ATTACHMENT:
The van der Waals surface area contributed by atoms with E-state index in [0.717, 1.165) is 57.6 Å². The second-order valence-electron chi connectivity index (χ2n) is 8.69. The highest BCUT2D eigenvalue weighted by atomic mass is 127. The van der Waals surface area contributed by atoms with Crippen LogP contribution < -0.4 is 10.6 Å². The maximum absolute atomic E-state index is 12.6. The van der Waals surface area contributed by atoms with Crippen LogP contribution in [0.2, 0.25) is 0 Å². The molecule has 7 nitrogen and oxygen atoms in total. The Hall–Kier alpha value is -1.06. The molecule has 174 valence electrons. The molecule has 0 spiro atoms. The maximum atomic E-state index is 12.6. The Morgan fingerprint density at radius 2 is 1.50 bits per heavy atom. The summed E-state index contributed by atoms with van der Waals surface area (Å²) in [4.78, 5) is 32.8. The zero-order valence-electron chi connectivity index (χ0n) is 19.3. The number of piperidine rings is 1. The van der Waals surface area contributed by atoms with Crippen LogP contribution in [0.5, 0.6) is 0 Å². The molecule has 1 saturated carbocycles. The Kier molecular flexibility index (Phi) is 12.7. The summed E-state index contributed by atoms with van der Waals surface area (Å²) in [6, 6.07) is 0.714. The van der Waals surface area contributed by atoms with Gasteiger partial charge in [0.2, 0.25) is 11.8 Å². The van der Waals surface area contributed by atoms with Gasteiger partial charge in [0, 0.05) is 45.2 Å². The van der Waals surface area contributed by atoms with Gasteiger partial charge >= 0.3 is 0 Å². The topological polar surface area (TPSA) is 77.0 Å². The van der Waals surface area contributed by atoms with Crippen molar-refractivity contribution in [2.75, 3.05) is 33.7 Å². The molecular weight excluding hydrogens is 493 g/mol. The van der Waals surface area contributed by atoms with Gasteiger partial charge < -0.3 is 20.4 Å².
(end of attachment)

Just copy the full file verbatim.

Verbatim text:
The van der Waals surface area contributed by atoms with E-state index in [0.717, 1.165) is 57.6 Å². The second-order valence-electron chi connectivity index (χ2n) is 8.69. The highest BCUT2D eigenvalue weighted by atomic mass is 127. The van der Waals surface area contributed by atoms with Crippen LogP contribution < -0.4 is 10.6 Å². The maximum absolute atomic E-state index is 12.6. The van der Waals surface area contributed by atoms with Crippen LogP contribution in [0.2, 0.25) is 0 Å². The molecule has 7 nitrogen and oxygen atoms in total. The Hall–Kier alpha value is -1.06. The molecule has 174 valence electrons. The molecule has 0 spiro atoms. The maximum atomic E-state index is 12.6. The Morgan fingerprint density at radius 2 is 1.50 bits per heavy atom. The summed E-state index contributed by atoms with van der Waals surface area (Å²) in [4.78, 5) is 32.8. The zero-order valence-electron chi connectivity index (χ0n) is 19.3. The number of piperidine rings is 1. The van der Waals surface area contributed by atoms with Crippen LogP contribution in [0.5, 0.6) is 0 Å². The molecule has 1 saturated carbocycles. The Kier molecular flexibility index (Phi) is 12.7. The summed E-state index contributed by atoms with van der Waals surface area (Å²) in [6, 6.07) is 0.714. The van der Waals surface area contributed by atoms with Gasteiger partial charge in [0.2, 0.25) is 11.8 Å². The van der Waals surface area contributed by atoms with Gasteiger partial charge in [0, 0.05) is 45.2 Å². The van der Waals surface area contributed by atoms with Gasteiger partial charge >= 0.3 is 0 Å². The topological polar surface area (TPSA) is 77.0 Å². The van der Waals surface area contributed by atoms with Crippen molar-refractivity contribution in [2.75, 3.05) is 33.7 Å². The molecular weight excluding hydrogens is 493 g/mol. The van der Waals surface area contributed by atoms with Gasteiger partial charge < -0.3 is 20.4 Å².